First time buyers will become even more disillusioned by figures recently released by the Council of Mortgage Lenders. The share of first-timers paying the government stamp duty has jumped from 48 per cent to 56 per cent within a year. Michael Coogan, the CML's director-general reports “Overall, affordability has worsened, especially for first-time buyers,"
Luxury property in London
Primelocation.com the property web site indicate that in London luxury property has hit new record highs rising by 11.7 per cent annually, to reach an average of £969,288
Rightmove house prices
Rightmove property web site director Miles Shipside said: 'London hasn't been affected by seasonal factors and is not experiencing the traditional highs and lows of the summer property market. 'We expect prices to slow down due to increasingly stretched affordability constraints, the rise in utility bills, the higher interest rates and the massive increases in Tube fares. 'However, some affluent London buyers are not subject to the usual financial restrictions, so prices in some parts of central London could continue to rise while everywhere else is standing still.
Property in Scotland
The First time buyer misery is not a Southern phenomenon speaking at the Council of Mortgage Lenders (CML) Scotland annual conference in Edinburgh yesterday, Tim Crawford, HBOS's group economist, said first-time buyers in Scotland now have to find deposits of around £16,000, up from less than £6,000 five year ."If someone in Scotland saved 15 per cent of their average earnings each year, they would have to save for about four years to be able to put down a deposit. Only 25 per cent of home buyers were first-timers in Scotland in 2005 - the lowest ratio in the UK." This is despite the average home in Scotland now costing just over £120,000, £57,000 less then the UK average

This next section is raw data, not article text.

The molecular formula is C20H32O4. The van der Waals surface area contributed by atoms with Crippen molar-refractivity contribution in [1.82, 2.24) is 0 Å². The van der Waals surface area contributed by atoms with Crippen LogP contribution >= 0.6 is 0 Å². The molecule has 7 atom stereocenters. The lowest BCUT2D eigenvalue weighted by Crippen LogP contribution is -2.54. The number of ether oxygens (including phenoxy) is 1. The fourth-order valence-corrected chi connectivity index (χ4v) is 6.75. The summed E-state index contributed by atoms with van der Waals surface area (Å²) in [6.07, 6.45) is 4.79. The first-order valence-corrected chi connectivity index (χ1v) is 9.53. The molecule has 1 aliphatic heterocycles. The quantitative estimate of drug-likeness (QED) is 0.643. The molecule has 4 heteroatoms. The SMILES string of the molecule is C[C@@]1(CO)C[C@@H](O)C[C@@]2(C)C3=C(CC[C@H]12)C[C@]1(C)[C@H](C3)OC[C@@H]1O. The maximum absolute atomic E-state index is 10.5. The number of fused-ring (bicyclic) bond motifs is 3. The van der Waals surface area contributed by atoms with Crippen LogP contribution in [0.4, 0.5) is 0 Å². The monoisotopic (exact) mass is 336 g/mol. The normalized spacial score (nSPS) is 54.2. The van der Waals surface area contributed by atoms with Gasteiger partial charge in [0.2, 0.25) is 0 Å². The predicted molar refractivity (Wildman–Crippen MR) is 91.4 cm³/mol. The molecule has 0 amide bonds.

Fresh calls for help for first time buyers
The Royal Institution of Chartered Surveyors called on the Government to raise the threshold to £150,000. "The structure of stamp duty is antique," Jeremy Leaf, its housing spokesman, said. "This tax needs to catch up with the property market and house prices."
The Treasury said the CML's figures were wrong as they were based on homebuyers who were not also selling, which includes divorcees and second-home purchases.